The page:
By Brad Fauber - firstname.lastname@example.org
Ben Grove wasn't quite sure what to think when he caught a glimpse of the scoreboard immediately following his race in the 100-meter breaststroke during the Eastern Collegiate Athletic Conference Long Course Invitational in Annapolis, Md., on Feb. 23.
Ben Grove, a sophomore at the United States Naval Academy and a member of the academy's swim team, had just finished the race with a final time of 1:04.22, but it took the Winchester native a few moments to register the true meaning behind the numbers.
A quick glance at his mother, Kim, who was in attendance that day, was all Ben Grove needed for reality to set in -- he had just qualified for a trip to the 2012 Olympic Team Trials in Omaha, Neb., narrowly beating the target time of 1:04.69 in the 100 breast.
"I looked up at my mom and she was almost in tears," he said. "I looked up at the scoreboard and it just kind of hit me. I didn't really have much time to think about it until I cooled down, but then it started to set in.
"Now it's gotten to a point where I can't look at a picture of the pool [in Omaha's CenturyLink Center] without my heart racing."
Kim Grove needed no such pause for realization because she knew the magnitude of the feat her son had just accomplished, and she immediately got Ben's father on the phone to give him the news.
Tag Grove, who couldn't attend his son's competition because of his work schedule, couldn't believe what he was hearing from the other end of the line.
"She was hysterical," Tag Grove said. "I just kept saying, 'What? What?' I just broke down and started crying. I haven't been that emotional since Ben made the Junior National cut [as a sophomore in high school]."
Ben Grove will compete in the 100 breast today, the first day of the trials, against some of the best swimmers in the world. He will also have the chance to compete on Tuesday in the finals, should he make it that far.
An estimated 1,500 swimmers will compete in 26 events over an eight-day period. Participants represent roughly one-half of one percent of the 250,000 swimmers who are part of the U.S. Swimming program.
The top two swimmers in each of the 13 men's and 13 women's events will earn the honor of representing the United States in the 2012 Olympic games in London.
The opportunity to compete for such an honor has been a goal for Ben Grove since he first began swimming at age 6, but there came a time when that goal seemed a mere dream. Only his parents could see the limitless potential that their young son had.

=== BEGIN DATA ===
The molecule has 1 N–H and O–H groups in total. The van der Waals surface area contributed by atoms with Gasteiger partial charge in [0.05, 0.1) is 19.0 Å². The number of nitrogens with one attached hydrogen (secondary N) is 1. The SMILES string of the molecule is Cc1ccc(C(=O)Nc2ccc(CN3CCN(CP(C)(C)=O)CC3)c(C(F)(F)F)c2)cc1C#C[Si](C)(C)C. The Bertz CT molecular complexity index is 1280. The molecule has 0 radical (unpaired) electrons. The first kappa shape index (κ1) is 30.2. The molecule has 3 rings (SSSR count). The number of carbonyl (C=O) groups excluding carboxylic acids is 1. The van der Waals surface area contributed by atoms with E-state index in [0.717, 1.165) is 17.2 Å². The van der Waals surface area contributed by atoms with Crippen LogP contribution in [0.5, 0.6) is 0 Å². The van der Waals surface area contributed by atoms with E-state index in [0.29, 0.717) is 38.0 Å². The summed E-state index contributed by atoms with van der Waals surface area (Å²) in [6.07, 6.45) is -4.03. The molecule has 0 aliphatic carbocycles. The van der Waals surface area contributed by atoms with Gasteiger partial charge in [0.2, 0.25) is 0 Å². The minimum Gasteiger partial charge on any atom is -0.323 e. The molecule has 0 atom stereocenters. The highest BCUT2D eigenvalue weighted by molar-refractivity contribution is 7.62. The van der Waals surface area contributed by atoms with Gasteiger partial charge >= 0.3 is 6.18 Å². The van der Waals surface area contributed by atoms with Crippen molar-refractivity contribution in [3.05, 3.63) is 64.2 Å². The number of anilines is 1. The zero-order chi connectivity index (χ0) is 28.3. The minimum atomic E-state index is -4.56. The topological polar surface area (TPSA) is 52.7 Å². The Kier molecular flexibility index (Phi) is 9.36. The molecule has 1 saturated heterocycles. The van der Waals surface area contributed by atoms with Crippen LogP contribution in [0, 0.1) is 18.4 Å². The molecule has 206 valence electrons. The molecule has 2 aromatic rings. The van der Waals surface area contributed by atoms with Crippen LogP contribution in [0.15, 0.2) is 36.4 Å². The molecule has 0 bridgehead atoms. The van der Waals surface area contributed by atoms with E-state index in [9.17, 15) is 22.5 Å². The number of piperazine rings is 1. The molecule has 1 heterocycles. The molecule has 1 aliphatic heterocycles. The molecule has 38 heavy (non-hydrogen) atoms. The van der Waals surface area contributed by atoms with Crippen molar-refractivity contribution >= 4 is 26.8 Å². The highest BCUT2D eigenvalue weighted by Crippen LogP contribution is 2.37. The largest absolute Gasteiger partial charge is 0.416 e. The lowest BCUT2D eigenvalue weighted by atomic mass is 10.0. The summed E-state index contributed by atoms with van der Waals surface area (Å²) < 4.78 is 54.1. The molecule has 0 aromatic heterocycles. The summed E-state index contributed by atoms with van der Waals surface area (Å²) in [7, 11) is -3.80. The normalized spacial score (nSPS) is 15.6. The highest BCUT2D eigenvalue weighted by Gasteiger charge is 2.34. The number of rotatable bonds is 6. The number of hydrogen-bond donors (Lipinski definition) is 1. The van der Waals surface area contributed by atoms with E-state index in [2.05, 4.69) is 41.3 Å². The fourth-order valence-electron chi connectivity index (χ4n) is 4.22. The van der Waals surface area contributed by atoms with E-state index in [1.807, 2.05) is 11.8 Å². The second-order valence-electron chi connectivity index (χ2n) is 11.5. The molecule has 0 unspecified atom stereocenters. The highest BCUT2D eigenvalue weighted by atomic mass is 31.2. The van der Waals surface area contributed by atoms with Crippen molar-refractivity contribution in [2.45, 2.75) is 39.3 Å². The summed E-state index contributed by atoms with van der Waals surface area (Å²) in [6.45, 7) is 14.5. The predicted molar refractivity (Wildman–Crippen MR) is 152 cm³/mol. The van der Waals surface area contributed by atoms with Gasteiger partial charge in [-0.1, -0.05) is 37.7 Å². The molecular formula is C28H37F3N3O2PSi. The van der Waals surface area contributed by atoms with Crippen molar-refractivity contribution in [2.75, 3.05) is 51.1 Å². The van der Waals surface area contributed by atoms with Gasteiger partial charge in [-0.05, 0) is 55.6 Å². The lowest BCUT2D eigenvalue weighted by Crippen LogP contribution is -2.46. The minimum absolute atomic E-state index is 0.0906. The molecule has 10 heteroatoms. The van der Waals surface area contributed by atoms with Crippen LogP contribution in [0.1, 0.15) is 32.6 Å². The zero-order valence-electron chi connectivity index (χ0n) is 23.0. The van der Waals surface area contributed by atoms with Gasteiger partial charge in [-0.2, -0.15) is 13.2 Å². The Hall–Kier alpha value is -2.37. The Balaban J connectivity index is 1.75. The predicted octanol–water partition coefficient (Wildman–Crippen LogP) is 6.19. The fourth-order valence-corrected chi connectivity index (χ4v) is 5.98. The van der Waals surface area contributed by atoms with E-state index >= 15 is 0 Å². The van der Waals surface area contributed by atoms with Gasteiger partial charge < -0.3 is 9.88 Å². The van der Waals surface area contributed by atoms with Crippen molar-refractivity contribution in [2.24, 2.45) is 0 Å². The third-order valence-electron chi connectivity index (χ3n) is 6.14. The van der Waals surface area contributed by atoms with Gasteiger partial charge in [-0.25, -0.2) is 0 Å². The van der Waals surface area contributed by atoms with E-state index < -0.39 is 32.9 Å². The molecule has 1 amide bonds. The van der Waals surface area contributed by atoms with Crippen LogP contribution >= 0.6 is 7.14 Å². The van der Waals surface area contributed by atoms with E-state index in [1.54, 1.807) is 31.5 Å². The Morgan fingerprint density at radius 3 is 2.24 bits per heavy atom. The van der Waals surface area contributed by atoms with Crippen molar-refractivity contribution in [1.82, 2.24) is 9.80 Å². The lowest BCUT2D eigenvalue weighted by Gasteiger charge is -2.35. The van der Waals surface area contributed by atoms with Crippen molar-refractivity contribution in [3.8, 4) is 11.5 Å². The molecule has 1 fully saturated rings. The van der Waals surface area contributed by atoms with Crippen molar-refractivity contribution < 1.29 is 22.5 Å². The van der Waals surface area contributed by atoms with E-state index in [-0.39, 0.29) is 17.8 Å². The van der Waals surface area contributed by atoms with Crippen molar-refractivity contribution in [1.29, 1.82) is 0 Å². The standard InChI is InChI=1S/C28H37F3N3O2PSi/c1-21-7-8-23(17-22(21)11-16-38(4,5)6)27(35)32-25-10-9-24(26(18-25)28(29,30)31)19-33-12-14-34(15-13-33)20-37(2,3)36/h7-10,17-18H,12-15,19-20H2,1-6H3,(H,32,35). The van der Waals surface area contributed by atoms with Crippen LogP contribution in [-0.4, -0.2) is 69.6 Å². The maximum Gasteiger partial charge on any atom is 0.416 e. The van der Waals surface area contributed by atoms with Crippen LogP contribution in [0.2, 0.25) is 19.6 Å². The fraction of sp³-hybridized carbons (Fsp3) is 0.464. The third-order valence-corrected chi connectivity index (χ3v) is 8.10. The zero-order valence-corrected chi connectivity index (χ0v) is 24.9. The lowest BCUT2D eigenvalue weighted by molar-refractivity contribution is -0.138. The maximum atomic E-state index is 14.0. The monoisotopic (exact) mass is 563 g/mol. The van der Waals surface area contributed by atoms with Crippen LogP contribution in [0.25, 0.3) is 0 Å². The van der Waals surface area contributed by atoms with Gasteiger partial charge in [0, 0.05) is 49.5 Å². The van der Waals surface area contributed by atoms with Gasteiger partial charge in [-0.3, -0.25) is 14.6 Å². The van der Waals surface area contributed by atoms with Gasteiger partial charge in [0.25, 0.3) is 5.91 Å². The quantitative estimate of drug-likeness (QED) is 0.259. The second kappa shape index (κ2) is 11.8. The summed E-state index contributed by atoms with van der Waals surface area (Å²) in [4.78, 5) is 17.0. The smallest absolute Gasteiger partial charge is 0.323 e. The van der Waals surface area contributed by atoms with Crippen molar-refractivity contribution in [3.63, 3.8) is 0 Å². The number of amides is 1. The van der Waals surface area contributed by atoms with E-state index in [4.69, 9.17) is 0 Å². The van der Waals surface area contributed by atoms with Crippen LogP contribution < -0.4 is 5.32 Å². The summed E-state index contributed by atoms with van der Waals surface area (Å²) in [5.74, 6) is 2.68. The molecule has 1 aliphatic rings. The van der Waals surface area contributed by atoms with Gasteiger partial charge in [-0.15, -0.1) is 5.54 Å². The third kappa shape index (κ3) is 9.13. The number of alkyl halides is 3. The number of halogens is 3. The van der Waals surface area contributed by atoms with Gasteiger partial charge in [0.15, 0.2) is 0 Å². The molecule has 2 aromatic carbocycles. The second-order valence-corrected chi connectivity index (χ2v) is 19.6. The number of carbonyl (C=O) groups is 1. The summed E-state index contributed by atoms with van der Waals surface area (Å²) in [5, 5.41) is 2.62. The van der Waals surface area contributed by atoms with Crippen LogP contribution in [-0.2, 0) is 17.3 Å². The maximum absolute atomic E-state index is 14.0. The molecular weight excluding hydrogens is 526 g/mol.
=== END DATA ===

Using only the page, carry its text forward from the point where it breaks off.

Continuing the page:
"It's hard to believe that when he was in eighth grade he would cry before every [swim] practice," Kim Grove said. "He loved soccer and he loved basketball. But we just saw this incredible talent in him with swimming."
It helped that his father was also Ben's swim coach on the Winchester Swim Team. Tag Grove, a collegiate swimmer himself at Shepherd University, also coached his son when he began competing for Handley's swim team his freshman year of high school.
Ben Grove is grateful his father pushed him to continue swimming when he had all but given up on the sport.
"A huge part of my swimming success has been my dad," Ben Grove said. "He kept making me go and making me go, no matter how much I complained."
Ben Grove went on to capture back-to-back Group AA/A swimming titles in the 100-yard breaststroke during his junior and senior years at Handley in 2009 and 2010.
He then joined the Naval Academy after high school graduation, a move that he says has helped him take his swimming to the next level.
Ben Grove will be joined in Omaha by 10 other current members of Navy's swim team, all of whom will also be competing for a spot on the Olympic team. He is excited to share the opportunity with his teammates.
"Just the people that surround me speaks volumes for what we are able to accomplish [at Navy]," Ben Grove said. "It's a support system. It's great just seeing day in and day out that we're all working for the same thing."
Over 160,000 people attended the Olympic trials at CenturyLink Center in 2008, and a similar turnout can be expected at this year's event.
His parents, along with Ben's younger sister, will make the trip to Nebraska to witness their son's most prestigious swim meet to date. For Tag Grove, sitting in the stands is still a bit new, and he isn't sure what to expect when his son steps up to compete on the national stage.
"It's kind of hard sitting up in the stands -- I'm so used to being on the deck and talking to the kids," Tag Grove said. "I don't know how I'll react -- I'll have goose bumps, for sure."
Ben Grove hopes to use this year's Olympic trials to get a taste of what it takes to compete for a spot on the U.S. Olympic team. Then he will turn his sights on 2016 -- when the next Olympic swim trials roll around -- when he hopes to earn the right to join the nation's elite swimmers.
For now, Ben Grove can learn from the experience, and revel in the fact that he gets to share the special moment with his family and Naval Academy teammates.
"It's going to be awesome," Ben Grove said. "Swimming is such an individualized sport, but I'm going to have everyone with me.
"I'm going to have my entire family with me."